LHC issues 15 guidelines over sexual assault cases

Judge issues directives on collection, packaging and transportation of evidence

​ Our Correspondent June 27, 2020

LAHORE: Lahore High Court (LHC)’s Justice Tariq Saleem Sheikh, in his verdict he handed, issued 15 guidelines for the collection, packaging and transportation of evidence in sexual assault cases.

He was hearing a post-arrest bail case of an accused of allegedly raping a ten-year-old minor, the son of the complainant. The FIR was registered on August 2, 2019, at Dijkot police station, Faisalabad district.

In the first guideline, PFSA Sexual Assault Evidence Collection Kits (SAECK) were designed for the effective collection of evidence from the victims of sexual assault. PFSA SAECKs must always be used for the collection and packaging of evidence in rape cases.

Secondly, the victim’s garments worn at the time of assault should be collected and packaged in the envelope provided in the sexual assault evidence kit.

Thirdly, evidence should be collected after a thorough evaluation of the assault and after background history was obtained, if possible. Documentation typically referred to as medico-legal examination report or certificate (MLC) should contain specific information about the assault, what items were collected during the exam, and personal information from the victim. Before collection of evidentiary items, medico-legal examiners must consider several factors to assist in guiding their collection and treatment efforts. These factors may include the assault activity, the time elapsed since the assault, post-assault activities, the age and gender of the victim. In addition to this, evidence collection should be guided by background history, focusing specifically on the suspect’s actions during the assault. If the victim was unable to recollect a complete background history due to trauma or pre-existing mental incapacity, a full range of samples should be collected assisted by the physical assessment.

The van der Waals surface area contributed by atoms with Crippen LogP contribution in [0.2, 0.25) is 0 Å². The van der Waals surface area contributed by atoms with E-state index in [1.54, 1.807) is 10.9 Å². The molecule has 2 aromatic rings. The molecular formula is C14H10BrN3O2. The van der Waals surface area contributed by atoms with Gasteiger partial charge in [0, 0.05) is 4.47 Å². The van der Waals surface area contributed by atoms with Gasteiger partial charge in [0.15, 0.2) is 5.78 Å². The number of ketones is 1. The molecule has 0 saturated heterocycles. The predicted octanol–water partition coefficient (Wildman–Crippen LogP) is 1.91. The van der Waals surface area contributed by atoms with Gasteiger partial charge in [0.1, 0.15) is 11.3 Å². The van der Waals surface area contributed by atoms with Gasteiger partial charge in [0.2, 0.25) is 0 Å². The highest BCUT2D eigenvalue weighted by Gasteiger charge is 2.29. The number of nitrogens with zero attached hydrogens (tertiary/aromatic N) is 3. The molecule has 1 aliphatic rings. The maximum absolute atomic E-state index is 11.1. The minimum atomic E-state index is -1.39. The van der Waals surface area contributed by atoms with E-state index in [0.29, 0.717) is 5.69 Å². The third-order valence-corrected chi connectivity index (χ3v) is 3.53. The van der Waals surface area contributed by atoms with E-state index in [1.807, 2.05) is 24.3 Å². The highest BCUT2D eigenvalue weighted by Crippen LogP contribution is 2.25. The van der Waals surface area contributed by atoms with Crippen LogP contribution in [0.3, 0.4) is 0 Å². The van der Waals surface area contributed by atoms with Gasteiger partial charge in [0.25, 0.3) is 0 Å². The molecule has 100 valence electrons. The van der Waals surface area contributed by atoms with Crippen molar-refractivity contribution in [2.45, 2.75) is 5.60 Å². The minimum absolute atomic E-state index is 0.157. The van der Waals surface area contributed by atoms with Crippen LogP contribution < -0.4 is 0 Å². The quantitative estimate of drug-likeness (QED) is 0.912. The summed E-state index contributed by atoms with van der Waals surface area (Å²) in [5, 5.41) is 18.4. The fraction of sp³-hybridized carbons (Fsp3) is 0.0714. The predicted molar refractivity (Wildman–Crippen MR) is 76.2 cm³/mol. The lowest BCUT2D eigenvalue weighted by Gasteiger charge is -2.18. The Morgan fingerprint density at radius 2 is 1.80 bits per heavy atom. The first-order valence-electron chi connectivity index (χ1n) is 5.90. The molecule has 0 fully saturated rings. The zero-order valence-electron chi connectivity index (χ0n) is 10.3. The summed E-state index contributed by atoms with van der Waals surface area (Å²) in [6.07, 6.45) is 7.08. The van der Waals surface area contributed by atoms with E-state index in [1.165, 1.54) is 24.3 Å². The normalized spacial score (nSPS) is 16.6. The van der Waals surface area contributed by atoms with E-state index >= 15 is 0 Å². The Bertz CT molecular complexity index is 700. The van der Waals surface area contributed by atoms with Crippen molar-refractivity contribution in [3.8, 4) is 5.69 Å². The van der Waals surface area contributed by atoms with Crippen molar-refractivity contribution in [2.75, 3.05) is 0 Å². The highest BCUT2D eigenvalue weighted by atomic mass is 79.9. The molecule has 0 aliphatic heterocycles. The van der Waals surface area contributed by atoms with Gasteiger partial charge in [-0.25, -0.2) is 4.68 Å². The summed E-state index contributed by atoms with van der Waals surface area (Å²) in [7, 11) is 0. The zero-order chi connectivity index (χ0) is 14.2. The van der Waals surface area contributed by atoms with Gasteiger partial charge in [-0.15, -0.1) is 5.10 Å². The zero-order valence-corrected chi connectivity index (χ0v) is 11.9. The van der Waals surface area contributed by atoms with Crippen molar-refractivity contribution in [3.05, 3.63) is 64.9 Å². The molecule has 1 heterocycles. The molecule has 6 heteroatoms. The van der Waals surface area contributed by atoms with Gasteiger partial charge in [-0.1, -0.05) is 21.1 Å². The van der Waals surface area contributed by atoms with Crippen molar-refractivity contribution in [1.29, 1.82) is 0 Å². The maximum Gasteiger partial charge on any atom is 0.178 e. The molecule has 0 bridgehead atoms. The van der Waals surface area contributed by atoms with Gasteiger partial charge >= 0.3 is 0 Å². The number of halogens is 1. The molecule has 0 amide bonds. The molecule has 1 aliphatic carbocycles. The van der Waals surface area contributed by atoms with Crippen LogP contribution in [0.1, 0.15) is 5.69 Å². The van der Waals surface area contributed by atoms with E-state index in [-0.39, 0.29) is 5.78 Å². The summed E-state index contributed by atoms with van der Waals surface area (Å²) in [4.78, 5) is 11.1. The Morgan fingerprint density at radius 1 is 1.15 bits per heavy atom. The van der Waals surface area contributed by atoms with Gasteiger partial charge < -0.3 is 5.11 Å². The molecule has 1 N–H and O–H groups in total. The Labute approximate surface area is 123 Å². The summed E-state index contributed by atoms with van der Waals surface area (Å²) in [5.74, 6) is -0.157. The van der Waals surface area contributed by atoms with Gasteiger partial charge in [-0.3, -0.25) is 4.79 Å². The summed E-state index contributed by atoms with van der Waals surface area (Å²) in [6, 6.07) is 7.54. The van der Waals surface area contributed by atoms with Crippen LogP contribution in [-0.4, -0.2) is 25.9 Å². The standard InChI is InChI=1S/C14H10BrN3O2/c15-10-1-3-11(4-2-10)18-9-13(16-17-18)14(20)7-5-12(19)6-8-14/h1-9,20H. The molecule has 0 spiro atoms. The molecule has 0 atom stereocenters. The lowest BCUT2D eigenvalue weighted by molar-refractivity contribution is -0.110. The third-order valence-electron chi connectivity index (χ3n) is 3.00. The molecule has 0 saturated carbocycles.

Additional considerations before sample collection must include the activities of the victim following the assault. Activities that may impact evidence collection include bathing, brushing of teeth, mouthwash, vomiting, douching, urination and defecation. Careful consideration of the assault activities and post-assault activities before sample collection is vital.

Moreover, internal swabs such as from the private parts or mouth may still be viable for collection even after showering by the victim, dependent upon the length and thoroughness of the cleansing and time since the assault.

Meanwhile, garments and wipes must always be collected and submitted for DNA analysis regardless of the time elapsed since the sexual assault.

Evidential items were collected with the perspective of recovering as much DNA foreign to the victim as possible during the collection process. Measures should, therefore, be taken to concentrate the foreign material by using the fewest number of swabs necessary for the collection site.

Published in The Express Tribune, June 27th, 2020.


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